I grew up on Canon gear. My first camera was a Canon T70, followed by a T90, and then on up through the various EOS lines of film and digital. The last camera I owned before switching to micro four thirds was the amazing Canon EOS 1D Mk3 – a beast (and beauty) of a camera. So I’m very at home with Canon camera equipment.
Generally, though, I’ve stayed away from the ‘Rebel’ line of cameras (although I did review a 400D for the magazine), preferring to use the more ‘advanced amateur’ or ‘semi pro’ models like the EOS 40D and full frame EOS 5D. In fact, when I made the move to digital about 10 years ago, I borrowed a Canon 350D and a Nikon D70 and tried them side by side. The 350D was horrible. Possibly the worst camera I’ve ever used. The Nikon D70 was hands-down the better camera, and so that’s what I bought. Fortunately, for Canon, their Rebel series of digital SLR’s has gotten much better. But I still wouldn’t buy one :-)
|Dixon Park Band Rotunda. Canon 650D with 18-135mm STM IS f3.5/5.6 lens @ f8.|
So for the reasons outlined above, I find it very difficult to recommend the Canon 650D (or 760D, or whatever triple digital Canon you care to name). If you’re just starting out in photography and don’t have a lot of money to spend, I’d actually recommend you go for a used Canon 40D or 50D (again, if you simply had to have a Canon).
|Dixon Park Trees. Canon 650D with 18-135mm STM IS lens @ f8. Chromatic aberration and purple fringing is evident.|
Why a 40/50D instead? Three reasons. First – build quality. The 650D is of mostly plastic construction – although don’t get me wrong, it’s still well put together. Plastic cameras have more than proven themselves over the last ten years (and have come a very long way since the 350D). The 650D feels solid in the hand, and very well put together. There’s no creaking or moving of joins. But I still think that the more rugged, magnesium alloy construction of the 40 or 50D is the way to go.
|Sculpture Park. Canon 650D with 18-135mm STM IS lens @ f5.6|
Second – important features for photographers. When you move ‘up’ to the likes of the 50D from the 650D, then you get a faster, more responsive, weather sealed camera with a larger/brighter viewfinder. All the things that actually make a difference when taking photos. No, the 50D doesn’t have a flippy-out touch screen. So what? No, the 50D doesn’t shoot video. Who cares (unless, of course, you do)? 18MP vs 15MP. Seriously? It’s not an issue. It may be ‘older’ but in terms of picture taking, I just think the 50D is the better camera for the job. And it just gets better if you’re looking at the 60D, 70D or 80D instead (although oddly enough I think the 60D is a step backwards in terms of construction).
|Cranes at the Wharf. Canon 650D|
Third – ergonomics. How a camera handles when taking photos. I’ve left the best, and most important, until last. Don’t underestimate the user experience when taking a photo. It is, in fact, crucial to the enjoyment and experience of photography. If a camera works with you to create images, then you are more likely to want to use it. If it works against you…. well, you get the idea.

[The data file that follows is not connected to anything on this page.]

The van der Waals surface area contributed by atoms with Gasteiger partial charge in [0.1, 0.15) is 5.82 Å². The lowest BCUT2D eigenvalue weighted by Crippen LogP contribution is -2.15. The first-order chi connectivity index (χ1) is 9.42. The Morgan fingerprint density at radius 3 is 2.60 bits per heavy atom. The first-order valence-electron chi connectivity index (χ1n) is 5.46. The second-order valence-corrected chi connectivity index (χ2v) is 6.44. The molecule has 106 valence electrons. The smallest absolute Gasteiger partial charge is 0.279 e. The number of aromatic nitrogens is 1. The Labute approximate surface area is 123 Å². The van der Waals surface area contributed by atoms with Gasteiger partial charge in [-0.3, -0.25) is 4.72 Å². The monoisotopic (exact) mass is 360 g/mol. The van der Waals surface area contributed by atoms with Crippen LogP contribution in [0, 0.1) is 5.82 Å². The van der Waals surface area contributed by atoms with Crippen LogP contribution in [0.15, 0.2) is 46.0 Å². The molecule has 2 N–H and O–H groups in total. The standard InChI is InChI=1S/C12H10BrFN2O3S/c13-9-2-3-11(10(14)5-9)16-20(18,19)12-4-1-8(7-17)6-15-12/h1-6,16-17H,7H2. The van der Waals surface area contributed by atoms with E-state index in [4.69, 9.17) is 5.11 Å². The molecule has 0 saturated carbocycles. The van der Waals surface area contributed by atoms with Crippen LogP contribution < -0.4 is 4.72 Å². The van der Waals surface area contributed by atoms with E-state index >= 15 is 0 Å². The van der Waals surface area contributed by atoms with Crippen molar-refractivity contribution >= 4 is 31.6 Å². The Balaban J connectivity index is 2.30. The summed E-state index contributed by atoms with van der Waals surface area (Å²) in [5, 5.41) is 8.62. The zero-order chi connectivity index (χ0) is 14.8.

With my brief experience using the Canon 650D, I felt it was a camera that was working against me taking pictures. For example, the exposure compensation button is in a very bizarre, hard to reach place, and has to be held in while changing the value. A small thing maybe, but it drove me nuts! The scroll wheel on the back of a 40/50/60/70/80D is a much more intuitive and user-friendly way of changing exposure values on the fly, without taking your eye away from the viewfinder.
But speaking of taking your eye away from the viewfinder – the experience of shooting with a DSLR, whatever the model, would now be enough to drive me crazy. Photographers talk about ‘chimping’ – taking a photo and immediately looking on the back of the camera to see what you’ve got. It’s a derogatory term, but if you shoot with a DLSR with an optical viewfinder, then it’s almost impossible not to chimp at least 50% of the time! Shooting digitally means we have tools like the histogram and highlight/shadow warnings at our disposal to check exposure. So you’re going to use them – right? But you get zero feedback about exposure with a DLSR when looking through the optical viewfinder. So you shoot, you chimp, and you change the exposure value. You shoot again, chimp again, and change the exposure value. You compose another image, shoot, chimp, check the exposure, change the exposure, and shoot again. Ad nauseam.
|Historic Coal Wagons. Canon 650D with 18-135mm STM IS lens @f8|
If it taught me anything, shooting briefly with the Canon 650D taught me how great it truly is to shoot with a camera that uses a state-of-the-art electronic viewfinder. The day before using the Canon 650D I had shot all afternoon with my Olympus OMD EM-5 Mk2, and the user experience was night and day. Whereas my time with the 650D was very stop-start, the EM-5 Mk2 was almost never away from my eye, and I never once looked at the lcd screen on the back (it was flipped around and closed on the back of the camera). All the exposure information I needed was accessed through the EVF while the camera was up to my eye. It’s such a superior shooting experience that I can’t imagine going back now.
|Greymouth History House Museum. Canon 650D with 18-135mm STM IS lens @f8|
There’s nothing wrong with the images you get from the Canon 650D. With the 18-135mm STM f3.5/5.6 IS ‘kit’ lens they were sharp, colourful and contrasty. All you would want from a digital file. I just didn’t enjoy the experience of creating them.